Time seems to have come to a stand-still where the green hills of the Galilee slope down to the most famous lake in the Bible. That is the secret of the power of this region to move Christian visitors. You don’t have to close your eyes to picture Jesus here – you have to open them.
As Matthew 4:13 tells us, Jesus went from Nazareth, in the heart of Galilee, to Capernaum by the shore of the lake they called Genesaret. Here he gathered his first disciples – fisherman whom he found casting their nets from the shallows (Matt. 4:18). You can walk along that shore, in the very places where Jesus and the disciples trod, and see the Bible spring to life.
You’ll want to rise early here, perhaps at dawn, when the ancient fishermen used to come home with their catch – or without it. As you watch the frenzy of the fish feeding close to the shoreline, you can understand why Jesus chose fishermen for his first apostles: “...the kingdom of heaven is like a net that was let down into the lake...” (Matt. 13:47). This was the backdrop for the feeding of the 4,000 (Matt. 15:32-37) and of the 5,000 (Mark 6:39-43), with a few loaves and fishes. The beloved stories of the miraculous catches of fish are remembered here, perhaps especially that in John 21, when Peter was reconciled to Jesus (John 21:15-17). The drama of the demoniacs in the land of the Gadarenes (Matt. 8:28-33) takes on new meaning as you stand on the craggy cliff marked centuries ago by Christians as the place where the pigs flew into the lake. This site, lost for centuries, was rediscovered and restored only a few decades ago by Israeli archaeologists.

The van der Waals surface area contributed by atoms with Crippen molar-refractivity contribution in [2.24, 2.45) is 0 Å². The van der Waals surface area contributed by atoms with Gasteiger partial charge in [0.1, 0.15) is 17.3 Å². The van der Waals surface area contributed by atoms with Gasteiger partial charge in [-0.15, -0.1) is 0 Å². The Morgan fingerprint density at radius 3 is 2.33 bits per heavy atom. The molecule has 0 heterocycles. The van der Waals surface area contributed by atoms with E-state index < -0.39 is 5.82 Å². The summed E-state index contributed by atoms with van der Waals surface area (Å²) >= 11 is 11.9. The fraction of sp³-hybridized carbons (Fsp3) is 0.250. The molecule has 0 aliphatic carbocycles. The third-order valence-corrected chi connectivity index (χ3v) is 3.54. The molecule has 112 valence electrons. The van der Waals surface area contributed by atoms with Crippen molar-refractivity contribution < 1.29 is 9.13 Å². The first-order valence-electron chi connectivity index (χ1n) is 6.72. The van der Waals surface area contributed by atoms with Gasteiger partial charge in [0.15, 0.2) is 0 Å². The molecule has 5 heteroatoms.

Christian visitors love to walk the stone path created by the Ministry of Tourism along the northern part of the lake, from near Capernaum to the place of the multiplication of loaves and fishes. As you do, you can’t help but feel the land vibrate with ancient stories of glory and simple faith. Look around you – in winter and spring the “lilies of the field” (Matt. 6:28) abound, and seeds thrive in their beds of good soil (Mark 4:8). In late summer and fall, the choking thorns of the sower’s parable still overtake those same fields, just as Jesus described it (Mark 4:7).
In northern Galilee, mountains loom up on either side of the valley highway that once led to the ancient kingdoms of the north. Here you will find Hazor, conquered by Joshua and built up by Solomon. You will also see Dan, where you can stand at the High Place that despite Jeroboam’s best efforts was no match for Jerusalem, and Caesarea Philippi at the headwaters of the Jordan, where Jesus asked his disciples “who do people say that I am?” (Mark 8:27).
These are the moments, as you become one with the memories of this beautiful land, that understanding comes to you, to accompany you ever after on your spiritual walk.